Critics are convinced that chipmunks cannot be kept in a species-appropriate manner, especially since they are hardly domesticated. Breeders and savvy connoisseurs disagree, but concede that chipmunk keeping is not appropriate for beginners and children.

At least there is no ban on keeping them in this country. However, for the benefit of the animals and the common togetherness, the husbandry should meet the needs of the animals as extensively as possible.

Why a chipmunk?

The animals have only been domesticated for a few years, so there is no comparison to guinea pigs or rabbits. And a large part of their wildness is still preserved in them, which makes them less suitable as pets, let alone as livestock. Nevertheless, they take the hearts of young and old by storm because of their lively nature and cute appearance.

In addition, they are mostly active during the day, very agile and busy – in short, a real pleasure to observe and marvel at. Chipmunks are the diurnal equivalent of hamsters.

They have similar requirements, are extremely sensitive, and usually not exactly robust. Since they can only be cared for in an approximately species-appropriate manner when kept individually, many owners hope for a trusting nature.

The rodents tend to be very curious but also very shy. It can take weeks, if not months, of patience and dedication to hand-feed an animal. Some become trusting enough to climb up humans and be carried around. However, the smallest careless movement or clearing your throat too loud is enough for the squirrels to disappear again in no time. In a flash, they retreat to the nearest possible hiding place – not always without danger human environment.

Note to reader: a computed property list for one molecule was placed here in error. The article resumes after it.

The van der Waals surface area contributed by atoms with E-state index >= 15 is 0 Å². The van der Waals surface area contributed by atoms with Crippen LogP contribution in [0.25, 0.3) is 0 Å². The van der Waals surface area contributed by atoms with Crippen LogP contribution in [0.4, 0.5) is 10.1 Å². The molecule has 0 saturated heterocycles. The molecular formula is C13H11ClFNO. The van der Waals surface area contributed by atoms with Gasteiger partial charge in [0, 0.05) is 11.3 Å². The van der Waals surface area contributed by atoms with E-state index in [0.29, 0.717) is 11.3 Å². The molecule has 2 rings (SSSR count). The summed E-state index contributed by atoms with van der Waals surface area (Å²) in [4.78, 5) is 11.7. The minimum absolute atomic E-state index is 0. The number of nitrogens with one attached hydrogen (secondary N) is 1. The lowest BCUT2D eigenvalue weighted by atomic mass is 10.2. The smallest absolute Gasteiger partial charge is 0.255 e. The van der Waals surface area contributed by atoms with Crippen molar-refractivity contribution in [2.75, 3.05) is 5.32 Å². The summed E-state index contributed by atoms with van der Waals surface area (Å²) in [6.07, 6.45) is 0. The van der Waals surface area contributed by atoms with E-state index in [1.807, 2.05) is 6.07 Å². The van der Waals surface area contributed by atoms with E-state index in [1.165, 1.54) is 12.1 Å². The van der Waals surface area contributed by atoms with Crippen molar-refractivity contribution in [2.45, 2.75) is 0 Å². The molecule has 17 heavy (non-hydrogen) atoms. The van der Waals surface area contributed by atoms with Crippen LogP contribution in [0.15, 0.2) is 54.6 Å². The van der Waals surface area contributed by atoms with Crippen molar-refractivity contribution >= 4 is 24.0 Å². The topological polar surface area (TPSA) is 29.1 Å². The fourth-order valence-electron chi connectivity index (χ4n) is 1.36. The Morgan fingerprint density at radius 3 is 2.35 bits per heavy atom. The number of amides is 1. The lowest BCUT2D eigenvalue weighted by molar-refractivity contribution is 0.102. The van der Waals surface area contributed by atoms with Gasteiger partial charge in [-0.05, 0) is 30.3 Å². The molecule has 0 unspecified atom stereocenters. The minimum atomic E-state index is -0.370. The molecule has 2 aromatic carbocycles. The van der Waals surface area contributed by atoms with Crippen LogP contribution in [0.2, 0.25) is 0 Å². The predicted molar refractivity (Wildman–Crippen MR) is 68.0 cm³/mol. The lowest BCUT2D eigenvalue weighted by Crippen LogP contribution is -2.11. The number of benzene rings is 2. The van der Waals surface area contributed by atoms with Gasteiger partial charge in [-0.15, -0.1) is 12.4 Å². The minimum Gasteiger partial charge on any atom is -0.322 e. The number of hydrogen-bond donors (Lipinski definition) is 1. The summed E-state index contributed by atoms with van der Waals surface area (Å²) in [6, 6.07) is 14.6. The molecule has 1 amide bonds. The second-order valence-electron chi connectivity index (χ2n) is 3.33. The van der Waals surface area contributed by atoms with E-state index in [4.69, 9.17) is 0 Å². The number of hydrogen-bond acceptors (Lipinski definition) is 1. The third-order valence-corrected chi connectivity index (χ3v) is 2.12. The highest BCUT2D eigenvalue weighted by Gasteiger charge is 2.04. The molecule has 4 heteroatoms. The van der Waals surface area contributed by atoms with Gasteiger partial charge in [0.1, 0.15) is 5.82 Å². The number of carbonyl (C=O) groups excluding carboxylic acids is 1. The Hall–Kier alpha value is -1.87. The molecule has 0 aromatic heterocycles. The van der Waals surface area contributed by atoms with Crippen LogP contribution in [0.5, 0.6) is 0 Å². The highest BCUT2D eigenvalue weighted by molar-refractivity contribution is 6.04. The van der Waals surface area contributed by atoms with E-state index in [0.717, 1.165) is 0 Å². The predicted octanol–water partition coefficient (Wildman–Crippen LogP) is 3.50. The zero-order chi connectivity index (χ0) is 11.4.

Therefore, for young children and completely inexperienced pet owners, chipmunks should not be considered. On the other hand, they are a good alternative for allergy sufferers.

Keeping chipmunks as pets always requires a lot of mindfulness, patience, and understanding. In return, they offer exciting behavior that never gets boring and just have that certain something. If you decide to have a chipmunk as a pet, you should only know in advance exactly what you are getting yourself into…

Husbandry of chipmunks

Because of their enormous urge to move, a combination of a large cage and regular free-roaming in secured rooms is always recommended for chipmunks. On the one hand they have their own territory and sanctuary, on the other hand there are many opportunities to go on a discovery tour and to satisfy their curiosity.

The chipmunk cage

Since the animals are still kept quite rarely, species-specific cages are also available
rarely found. In terms of body size and urge to move, they resemble chipmunks
but for example the chinchillas.

Ideally, an aviary with a large indoor and outdoor area is available. As a rule of thumb, you can calculate around 4 to 5 square meters of floor space with a height of 2 meters. per animal.